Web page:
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Beetle Battle Video: http://www.npr.org/templates/story/story.php?storyId=103775784
Nature is reputed to be red in tooth and claw, but many arms races across the animal kingdom are characterized by restraint rather than carnage.
Douglas J. Emlen, a biologist at the University of Montana, has assembled ideas on the evolutionary forces that have made animal weapons so diverse.
Sexual selection was Darwin’s solution to a problem posed by the cumbersome weapons sported by many species, and the baroque ornaments developed by others. They seemed positive handicaps in the struggle for survival, and therefore contrary to his theory of natural selection. To account for these extravagances, Darwin proposed that both armaments and ornaments must have been shaped by competition for mates.
In his view, the evolution of the armaments was driven by the struggle between males for females, whereas the ornaments arose from the choice, largely by females, of characteristics they prized in males. Modern biologists have devoted considerable attention to female choice and how it has led to such a riotous profusion of animal high fashion, from the plumage of birds to the colors of butterflies. Less attention has been paid to the equally rich diversity of animal weaponry.
Dr. Emlen said he became interested in animal armament after studying a species of dung beetle in Panama that specialized in monkey scat. He broadened his studies to dung beetles worldwide and noticed a pattern in their weaponry. Dung beetles may have started their highly successful career feeding on dinosaur ordure, and seem then to have diversified to that of mammals. They have two principal strategies. Some, like the scarabs, cut out pieces of dung and roll it away for private consumption. Other species dig under a deposit and draw it into their tunnels.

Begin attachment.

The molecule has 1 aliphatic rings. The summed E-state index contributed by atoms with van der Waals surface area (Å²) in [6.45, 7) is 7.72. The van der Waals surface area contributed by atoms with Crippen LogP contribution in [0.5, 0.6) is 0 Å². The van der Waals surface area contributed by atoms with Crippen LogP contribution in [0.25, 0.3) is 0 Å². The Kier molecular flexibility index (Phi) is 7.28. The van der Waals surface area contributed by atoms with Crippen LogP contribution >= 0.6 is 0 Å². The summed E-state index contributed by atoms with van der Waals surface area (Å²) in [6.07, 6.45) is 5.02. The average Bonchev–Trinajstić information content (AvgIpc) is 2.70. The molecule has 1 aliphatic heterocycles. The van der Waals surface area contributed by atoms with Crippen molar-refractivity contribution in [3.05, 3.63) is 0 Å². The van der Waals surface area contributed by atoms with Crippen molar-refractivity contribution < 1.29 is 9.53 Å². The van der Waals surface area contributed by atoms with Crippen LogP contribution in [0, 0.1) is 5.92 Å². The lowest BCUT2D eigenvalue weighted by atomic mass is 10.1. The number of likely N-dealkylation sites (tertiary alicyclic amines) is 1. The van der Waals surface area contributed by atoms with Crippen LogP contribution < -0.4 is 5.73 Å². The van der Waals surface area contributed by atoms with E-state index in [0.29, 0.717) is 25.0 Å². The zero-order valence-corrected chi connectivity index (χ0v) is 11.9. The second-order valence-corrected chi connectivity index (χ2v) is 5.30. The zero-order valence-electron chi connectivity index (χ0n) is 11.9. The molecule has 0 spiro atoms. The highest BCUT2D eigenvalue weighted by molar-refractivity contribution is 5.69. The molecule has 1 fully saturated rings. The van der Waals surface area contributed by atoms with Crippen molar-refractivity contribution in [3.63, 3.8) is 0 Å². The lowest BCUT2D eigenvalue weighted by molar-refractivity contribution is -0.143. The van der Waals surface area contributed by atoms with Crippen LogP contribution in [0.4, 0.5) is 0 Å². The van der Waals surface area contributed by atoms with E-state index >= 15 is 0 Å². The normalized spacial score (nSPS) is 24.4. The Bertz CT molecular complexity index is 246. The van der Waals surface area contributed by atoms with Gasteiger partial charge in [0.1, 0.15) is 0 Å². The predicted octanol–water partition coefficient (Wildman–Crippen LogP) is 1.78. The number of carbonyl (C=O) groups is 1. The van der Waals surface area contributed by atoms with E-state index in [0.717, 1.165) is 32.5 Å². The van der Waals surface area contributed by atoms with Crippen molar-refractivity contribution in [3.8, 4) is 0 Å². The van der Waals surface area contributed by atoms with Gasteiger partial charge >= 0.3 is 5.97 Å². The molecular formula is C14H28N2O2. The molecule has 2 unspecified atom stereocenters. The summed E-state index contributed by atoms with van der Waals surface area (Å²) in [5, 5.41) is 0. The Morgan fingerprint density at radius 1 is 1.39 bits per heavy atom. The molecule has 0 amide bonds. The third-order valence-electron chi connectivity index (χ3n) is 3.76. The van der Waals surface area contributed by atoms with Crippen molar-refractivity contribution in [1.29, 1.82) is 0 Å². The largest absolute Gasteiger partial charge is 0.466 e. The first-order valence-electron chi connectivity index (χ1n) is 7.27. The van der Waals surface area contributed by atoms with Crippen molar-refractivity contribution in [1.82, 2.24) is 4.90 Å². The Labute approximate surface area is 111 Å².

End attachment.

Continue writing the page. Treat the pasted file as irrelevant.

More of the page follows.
Dr. Emlen noticed that only the tunneling species of dung beetles had evolved horns, which the males use to protect their tunnels from other males. The beetles that push balls of dung away also fight all the time with other males, but are hornless.
“I became fascinated by animals with strange morphologies that make you wonder how in the world they could possibly have mated,” Dr. Emlen said. After collecting papers on “anything that had funky structures,” he began to see a pattern in who developed weapons and who did not. Whenever there was some resource that could be monopolized and used for reproductive advantage, males would develop weapons to fight off other males.
The cost of developing and carrying the weapon, Dr. Emlen inferred, was outweighed by the greater access to females gained by owning some prized possession like a food source or tunnel where females could lay eggs.
Dr. Emlen noticed a tendency for weapons to start out small, like mere bumps of bone, and then to evolve to more ornate form. The small weapons are actually quite destructive since their only role is to attack other males. But the more baroque weapons, even though they look more fearsome, seem to cause lesser loss of life.
The reason is that the more menacing weapons have often acquired a signaling role. Instead of risking their lives in mortal combat, males can assess each other’s strengths by sizing up a rival’s weapons, and decline combat if they seem outclassed. The ornate weapons also lend themselves to ritualized combat in which males may lock horns and assess each other’s strength without wounding each other.
“The most elaborate weapons rarely inflict real damage to opponents, but these structures are very effective at revealing even subtle differences among males in their size, status or physical condition,” Dr. Emlen writes in the current Annual Review of Ecology, Evolution and Systematics.
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